The relevance of blockchain technology is also apparent in insurance companies. There are also great expectations that the technology will change the business processes in the insurance sector. The use of this technology offers several advantages to customers and insurers alike. For instance, the data that can be exchanged transparently is forgery-proof and, therefore, also immune to fraud. Along with the security aspect, the technology offers an improved customer journey and efficiency gains thanks to automated processes for the insurance industry. All this adds up to high value-added potential. To discover what other advantages blockchain technology has to offer, what scenarios are possible and why they are not yet in commercial use, read our post here:
Smart contracts enable the rapid processing of claims
At present, blockchain technology is mainly used for what are known as smart contracts. These protocols represent contracts, and the framework terms between the company and the person to be insured are documented directly in the source code. This creates digital contracts that are self-executing. In other words, the contracts enter into force if specific and contractually agreed events occur. One example of this is an insurance claim. Thanks to the technology, no manual monitoring is required because the process is initiated automatically. If the conditions for an insurance claim are met and validated by the algorithm, a transaction is triggered and recorded in a 'block'.
The algorithms used in smart contracts are often based on 'IF-THEN functions'. Developers define in advance which conditions and actions must be fulfilled and then executed automatically. This also eliminates the intermediary or third party that is usually required to agree on the contract.
For policyholders, such technology offers robust security and a high degree of transparency. Moreover, it streamlines the processes for reporting a claim and receiving a payout from the insurer. On the other hand, insurers profit from cost savings because the defined contractual terms for an insurance claim do not need to be checked manually.
Curbing risk and simplifying processes
However, the possible applications of smart contracts and blockchain technology also open up other scenarios: introducing the IoT in the automotive industry in conjunction with the blockchain could be very beneficial to the insurance industry. That's because this enables the collection of large volumes of highly relevant data for insurance models and risk evaluation.
One example is car insurance policies. It's perfectly conceivable that data gathered by the car – such as route, time and speed – could be transmitted as encrypted data to the relevant insurer. This allows high-risk drivers to be identified, and the policy could be automatically adapted by the smart contract and its 'IF-THEN function': if the driver exceeds the speed limit X times and by X per cent within a specific period, then the policy premium increases by X per cent.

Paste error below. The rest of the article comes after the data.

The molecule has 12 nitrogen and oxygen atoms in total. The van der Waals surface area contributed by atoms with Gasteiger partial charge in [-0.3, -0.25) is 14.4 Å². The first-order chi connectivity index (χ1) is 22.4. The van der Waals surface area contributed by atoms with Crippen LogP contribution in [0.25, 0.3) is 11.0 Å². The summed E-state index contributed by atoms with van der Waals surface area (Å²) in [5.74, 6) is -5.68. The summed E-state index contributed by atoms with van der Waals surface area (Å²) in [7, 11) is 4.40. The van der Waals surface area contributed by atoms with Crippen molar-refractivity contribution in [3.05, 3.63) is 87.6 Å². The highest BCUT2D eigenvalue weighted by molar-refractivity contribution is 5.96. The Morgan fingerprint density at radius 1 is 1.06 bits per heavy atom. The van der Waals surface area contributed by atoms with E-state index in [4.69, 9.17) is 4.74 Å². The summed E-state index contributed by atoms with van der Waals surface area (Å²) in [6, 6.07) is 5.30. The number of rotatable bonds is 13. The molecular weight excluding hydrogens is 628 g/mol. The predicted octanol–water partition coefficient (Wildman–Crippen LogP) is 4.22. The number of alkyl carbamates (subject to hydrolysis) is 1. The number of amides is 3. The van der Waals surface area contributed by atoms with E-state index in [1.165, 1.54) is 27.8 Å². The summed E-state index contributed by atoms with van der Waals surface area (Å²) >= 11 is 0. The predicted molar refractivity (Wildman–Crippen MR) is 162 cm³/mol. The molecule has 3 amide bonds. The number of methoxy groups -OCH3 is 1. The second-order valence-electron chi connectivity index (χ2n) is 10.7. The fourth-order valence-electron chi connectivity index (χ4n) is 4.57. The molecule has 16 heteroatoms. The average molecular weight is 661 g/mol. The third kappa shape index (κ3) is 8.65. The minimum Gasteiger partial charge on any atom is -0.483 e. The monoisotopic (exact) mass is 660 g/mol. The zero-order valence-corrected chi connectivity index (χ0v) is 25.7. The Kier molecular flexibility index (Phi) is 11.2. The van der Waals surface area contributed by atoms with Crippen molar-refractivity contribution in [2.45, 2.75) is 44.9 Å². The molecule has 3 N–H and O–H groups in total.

Similarly, this type of data could also be used in another way. In the event of an accident, the sensors installed in the car could automatically report the event to the insurance company. IoT and smart contracts networking would then trigger additional processes automatically. All information could be collected and forwarded to important entities such as medical services or workshops. This could make life considerably easier – and not just for policyholders.
Blockchain technology enables networked and manipulation-proof data
A significant advantage for the insurance industry is the increased trust and transparency between policyholders and insurers. In the event of a claim, reports are processed quickly, transparently and in a customer-focused manner. The connection with IoT opens up further potential for introducing new and flexible insurance products.
This also plays a significant role when it comes to optimising patient care for holders of health insurance policies. The blockchain provides a tamper-proof means of storing confidential patient records. This would allow doctors as well as insurance companies to access patient data and provide the best possible care – while at the same time dramatically reducing the bureaucratic workload.
Another advantage of blockchain technology – one that plays a significant role for insurance companies in general – is its ability to prevent insurance fraud and abuse. This means that insurance pay-outs are only made to applicants who have also adhered to the agreed terms of the contract – for example, by not deliberately exceeding the speed limit.
Will the insurance sector embrace the blockchain?
Several insurance companies are currently conducting various pilot projects to examine and advance blockchain technology's potential. However, there are still some technical and legal hurdles – also with regard to the GDPR – that must be overcome to clear the way to commercial use.
Furthermore, many insurance companies are still very cautious with regard to the blockchain.
Whether the insurance sector will ultimately embrace blockchain technology remains to be seen. Nevertheless, technology, in general, offers many opportunities to attract and retain new customers. The combination of secure access management and blockchain technology creates a more substantial basis of trust for the user and reduces the incidence of fraud on the retail side.